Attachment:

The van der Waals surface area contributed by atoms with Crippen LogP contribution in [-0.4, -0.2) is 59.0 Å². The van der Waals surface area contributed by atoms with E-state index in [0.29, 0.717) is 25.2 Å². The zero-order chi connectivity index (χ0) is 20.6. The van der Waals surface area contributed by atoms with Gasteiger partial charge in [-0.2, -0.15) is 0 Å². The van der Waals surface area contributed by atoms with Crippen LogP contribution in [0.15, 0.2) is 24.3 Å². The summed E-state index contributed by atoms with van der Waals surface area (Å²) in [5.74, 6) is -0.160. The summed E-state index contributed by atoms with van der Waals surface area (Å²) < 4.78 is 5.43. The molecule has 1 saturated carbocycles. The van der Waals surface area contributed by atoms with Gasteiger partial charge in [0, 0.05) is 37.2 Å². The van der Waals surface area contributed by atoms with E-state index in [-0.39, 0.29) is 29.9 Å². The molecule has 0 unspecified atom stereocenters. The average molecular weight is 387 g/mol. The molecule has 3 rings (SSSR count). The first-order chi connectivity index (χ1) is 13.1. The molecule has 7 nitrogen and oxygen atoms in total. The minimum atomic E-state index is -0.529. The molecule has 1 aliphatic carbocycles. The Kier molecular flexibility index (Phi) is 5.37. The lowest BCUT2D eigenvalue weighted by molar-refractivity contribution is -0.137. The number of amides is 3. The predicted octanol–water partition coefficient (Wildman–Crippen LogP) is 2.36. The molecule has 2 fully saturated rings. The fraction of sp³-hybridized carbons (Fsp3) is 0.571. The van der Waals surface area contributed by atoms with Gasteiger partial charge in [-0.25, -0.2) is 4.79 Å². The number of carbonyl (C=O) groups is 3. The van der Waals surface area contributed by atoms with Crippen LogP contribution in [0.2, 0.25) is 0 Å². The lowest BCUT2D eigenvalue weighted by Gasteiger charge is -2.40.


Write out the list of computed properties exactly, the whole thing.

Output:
The van der Waals surface area contributed by atoms with Crippen LogP contribution in [-0.4, -0.2) is 59.0 Å². The van der Waals surface area contributed by atoms with E-state index in [0.29, 0.717) is 25.2 Å². The zero-order chi connectivity index (χ0) is 20.6. The van der Waals surface area contributed by atoms with Gasteiger partial charge in [-0.2, -0.15) is 0 Å². The van der Waals surface area contributed by atoms with Crippen LogP contribution in [0.15, 0.2) is 24.3 Å². The summed E-state index contributed by atoms with van der Waals surface area (Å²) in [5.74, 6) is -0.160. The summed E-state index contributed by atoms with van der Waals surface area (Å²) < 4.78 is 5.43. The molecule has 1 saturated carbocycles. The van der Waals surface area contributed by atoms with Gasteiger partial charge in [0, 0.05) is 37.2 Å². The van der Waals surface area contributed by atoms with E-state index in [-0.39, 0.29) is 29.9 Å². The molecule has 0 unspecified atom stereocenters. The average molecular weight is 387 g/mol. The molecule has 3 rings (SSSR count). The first-order chi connectivity index (χ1) is 13.1. The molecule has 7 nitrogen and oxygen atoms in total. The minimum atomic E-state index is -0.529. The molecule has 1 aliphatic carbocycles. The Kier molecular flexibility index (Phi) is 5.37. The lowest BCUT2D eigenvalue weighted by molar-refractivity contribution is -0.137. The number of amides is 3. The predicted octanol–water partition coefficient (Wildman–Crippen LogP) is 2.36. The molecule has 2 fully saturated rings. The fraction of sp³-hybridized carbons (Fsp3) is 0.571. The van der Waals surface area contributed by atoms with Gasteiger partial charge in [-0.25, -0.2) is 4.79 Å². The number of carbonyl (C=O) groups is 3. The van der Waals surface area contributed by atoms with Crippen LogP contribution in [0.2, 0.25) is 0 Å². The lowest BCUT2D eigenvalue weighted by Gasteiger charge is -2.40.